Posted by: Brandon W. Jones | January 30, 2011

How To Get Your Employees To Be On Time

Have you ever arrived on time to a meeting and had to wait to start the meeting until several of your employees showed up late? Or as you start a meeting, have you seen your employees or others casually stroll in late? Either of these behaviors can be very disruptive and even disrespectful. Those who show up late either don’t respect your time, or come from a background where punctuality is not respected.

So how do you teach punctuality? I had an experience several years ago that taught me a valuable lesson on the importance of punctuality. I was a leader of a group of about six people at the time. Within the group, I constantly struggled to figure out how to get people to be on time. I came into the environment where several of the people would show up late to the meetings without notifying me. When I say late, it wasn’t just five minutes, they would show up anywhere from 15 to 45 minutes late. Since they were in the habit of showing up late, they would expect me to wait around to start the meeting until they showed up.

This was a major problem since a few others and I would always show up at the scheduled time for the meeting. As this behavior progressed, I felt the need to discuss punctuality on a regular basis. For several meetings in a row, I explained the importance of being on time. I regularly started the meetings at the scheduled time even if not everyone was there.


The individuals with the punctuality problems continued to show up late even after I started the meeting without them several times in a row. I began to be to feel frustrated with this behavior because they just weren’t getting it. There were two individuals that really had a problem with punctuality. We’ll call them Judy and Jill. Both Judy and Jill worked together in a particular area.

One week after explaining the importance of punctuality, I scheduled some time to help both Judy and Jill on their specific projects. I was going to spend my whole afternoon dedicated to just helping them. I set an appointment to meet them right after lunch, so we could go to work. I arrived at the scheduled time and began to wait. I waited and waited. After about 35 minutes of waiting I decided that I had waited long enough and just left. As I was leaving, I saw both Judy and Jill showing up. I was far enough away that they didn’t see me, so I left without saying anything. At that time, I felt that I really needed to teach them a lesson.

Shortly after I left, I received a phone call from Judy and Jill and they were very upset. They were mad at me because I didn’t wait for them. I told them that I had waited for over a half an hour and because I had things I needed get done, I just left. They were very upset, but this taught them a valuable lesson. From that point forward, they were always on time. If anything came up to delay them, they were always sure to call me and let me know what time they would show up. Through that experience they learned that I valued my time and had things more important to do than just wait around for them to show up late.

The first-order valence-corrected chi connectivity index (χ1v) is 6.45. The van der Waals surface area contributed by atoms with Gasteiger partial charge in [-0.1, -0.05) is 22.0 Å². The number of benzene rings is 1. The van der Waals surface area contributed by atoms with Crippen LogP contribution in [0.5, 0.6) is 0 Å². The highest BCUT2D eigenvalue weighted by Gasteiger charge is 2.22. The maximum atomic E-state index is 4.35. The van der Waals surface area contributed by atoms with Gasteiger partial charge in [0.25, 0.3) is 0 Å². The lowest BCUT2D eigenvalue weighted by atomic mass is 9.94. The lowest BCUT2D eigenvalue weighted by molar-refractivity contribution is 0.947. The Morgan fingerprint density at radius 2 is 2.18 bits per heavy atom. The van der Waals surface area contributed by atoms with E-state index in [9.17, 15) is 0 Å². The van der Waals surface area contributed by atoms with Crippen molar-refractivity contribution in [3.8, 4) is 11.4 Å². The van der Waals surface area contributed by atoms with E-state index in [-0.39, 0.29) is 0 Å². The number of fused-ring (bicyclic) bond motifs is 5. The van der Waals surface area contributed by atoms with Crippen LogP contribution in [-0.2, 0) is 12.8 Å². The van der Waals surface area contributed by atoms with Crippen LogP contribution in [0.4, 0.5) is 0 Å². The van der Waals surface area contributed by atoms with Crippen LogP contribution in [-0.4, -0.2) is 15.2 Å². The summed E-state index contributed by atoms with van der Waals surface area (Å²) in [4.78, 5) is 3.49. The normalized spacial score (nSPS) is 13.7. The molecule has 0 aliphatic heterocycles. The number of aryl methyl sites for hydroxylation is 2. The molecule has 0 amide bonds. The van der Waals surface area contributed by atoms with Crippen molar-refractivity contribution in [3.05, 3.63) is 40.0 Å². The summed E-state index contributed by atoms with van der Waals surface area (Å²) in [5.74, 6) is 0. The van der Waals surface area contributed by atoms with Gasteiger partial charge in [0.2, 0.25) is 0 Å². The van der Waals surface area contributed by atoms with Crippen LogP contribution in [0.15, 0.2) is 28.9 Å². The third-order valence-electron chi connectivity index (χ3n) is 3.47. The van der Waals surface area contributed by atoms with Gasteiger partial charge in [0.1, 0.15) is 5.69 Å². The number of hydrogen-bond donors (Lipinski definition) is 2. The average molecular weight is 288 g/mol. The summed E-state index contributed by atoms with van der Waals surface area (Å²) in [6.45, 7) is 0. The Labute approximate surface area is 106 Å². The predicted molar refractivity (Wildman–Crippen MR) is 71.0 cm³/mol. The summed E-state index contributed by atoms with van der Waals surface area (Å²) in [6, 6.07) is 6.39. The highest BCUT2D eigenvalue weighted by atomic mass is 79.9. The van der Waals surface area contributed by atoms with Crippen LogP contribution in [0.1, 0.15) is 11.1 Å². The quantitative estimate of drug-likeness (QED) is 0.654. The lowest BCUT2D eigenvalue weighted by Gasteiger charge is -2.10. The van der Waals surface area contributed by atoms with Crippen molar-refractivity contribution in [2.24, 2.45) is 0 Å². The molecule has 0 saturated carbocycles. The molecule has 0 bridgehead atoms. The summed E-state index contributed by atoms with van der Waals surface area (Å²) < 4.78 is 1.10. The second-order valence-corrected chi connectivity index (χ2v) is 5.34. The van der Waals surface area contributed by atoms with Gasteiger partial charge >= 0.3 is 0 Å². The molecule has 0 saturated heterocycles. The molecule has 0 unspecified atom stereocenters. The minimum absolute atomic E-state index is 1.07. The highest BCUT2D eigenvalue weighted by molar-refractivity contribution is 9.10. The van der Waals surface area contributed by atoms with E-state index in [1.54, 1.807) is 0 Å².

What are some other ideas on handling situations where people are chronically late?

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Responses

  1. Goes to show how some people just have to learn the hard way, and that leaders need the courage to teach them the hard way.

    • Welcome Gian. Thanks for commenting on my blog. You bring up a very good point. Sometimes it is very hard to let people learn the hard way because you have to let them fail on their own.

  2. @Brandon: Really nice example of teaching someone the hard way. If I were you then, I would have met them separately to explain the importance of punchuality. Being an Engineering Manager, I don’t care much if people don’t come in at regular time. But I would have a conversation with my employees, if they missed an important meeting or if they weren’t present in the office during working hours without any prior notice. But yeah! Really nice blog. Enjoyable reading as always. ~ Bhavin Gandhi

    • Bhavin,
      Thank you for your comment! I couldn’t agree with you more on the importance of talking to employees on an individual basis. It is very important to let them know how you feel where they can respond in a noncontentious environment. As a leader, it is always a challenge trying to balance between giving people freedom and keeping them in line. Thanks again for your comment!

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